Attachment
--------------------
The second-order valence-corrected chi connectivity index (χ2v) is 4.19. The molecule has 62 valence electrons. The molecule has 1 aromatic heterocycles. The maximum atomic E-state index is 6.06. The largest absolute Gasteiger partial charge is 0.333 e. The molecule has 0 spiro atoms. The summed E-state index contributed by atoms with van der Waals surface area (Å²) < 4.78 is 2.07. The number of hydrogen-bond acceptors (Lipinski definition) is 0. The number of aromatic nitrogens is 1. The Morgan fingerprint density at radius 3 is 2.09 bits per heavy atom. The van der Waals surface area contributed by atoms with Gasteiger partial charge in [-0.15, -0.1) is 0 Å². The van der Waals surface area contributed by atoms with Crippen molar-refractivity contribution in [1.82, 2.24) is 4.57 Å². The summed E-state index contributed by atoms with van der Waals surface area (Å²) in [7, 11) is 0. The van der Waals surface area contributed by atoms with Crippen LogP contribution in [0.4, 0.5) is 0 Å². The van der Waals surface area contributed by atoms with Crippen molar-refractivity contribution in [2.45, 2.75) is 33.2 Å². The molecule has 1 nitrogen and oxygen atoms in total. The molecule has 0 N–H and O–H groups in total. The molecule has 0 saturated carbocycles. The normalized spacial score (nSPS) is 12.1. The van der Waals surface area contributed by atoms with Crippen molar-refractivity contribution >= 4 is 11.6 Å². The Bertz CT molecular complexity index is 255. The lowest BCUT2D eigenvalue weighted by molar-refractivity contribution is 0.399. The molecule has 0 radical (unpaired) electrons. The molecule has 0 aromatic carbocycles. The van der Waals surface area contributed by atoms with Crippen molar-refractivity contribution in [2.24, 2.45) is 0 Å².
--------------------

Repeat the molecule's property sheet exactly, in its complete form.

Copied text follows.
The second-order valence-corrected chi connectivity index (χ2v) is 4.19. The molecule has 62 valence electrons. The molecule has 1 aromatic heterocycles. The maximum atomic E-state index is 6.06. The largest absolute Gasteiger partial charge is 0.333 e. The molecule has 0 spiro atoms. The summed E-state index contributed by atoms with van der Waals surface area (Å²) < 4.78 is 2.07. The number of hydrogen-bond acceptors (Lipinski definition) is 0. The number of aromatic nitrogens is 1. The Morgan fingerprint density at radius 3 is 2.09 bits per heavy atom. The van der Waals surface area contributed by atoms with Gasteiger partial charge in [-0.15, -0.1) is 0 Å². The van der Waals surface area contributed by atoms with Crippen molar-refractivity contribution in [1.82, 2.24) is 4.57 Å². The summed E-state index contributed by atoms with van der Waals surface area (Å²) in [7, 11) is 0. The van der Waals surface area contributed by atoms with Crippen LogP contribution in [0.4, 0.5) is 0 Å². The van der Waals surface area contributed by atoms with Crippen molar-refractivity contribution in [2.45, 2.75) is 33.2 Å². The molecule has 1 nitrogen and oxygen atoms in total. The molecule has 0 N–H and O–H groups in total. The molecule has 0 saturated carbocycles. The normalized spacial score (nSPS) is 12.1. The van der Waals surface area contributed by atoms with Crippen molar-refractivity contribution >= 4 is 11.6 Å². The Bertz CT molecular complexity index is 255. The lowest BCUT2D eigenvalue weighted by molar-refractivity contribution is 0.399. The molecule has 0 radical (unpaired) electrons. The molecule has 0 aromatic carbocycles. The van der Waals surface area contributed by atoms with Crippen molar-refractivity contribution in [2.24, 2.45) is 0 Å².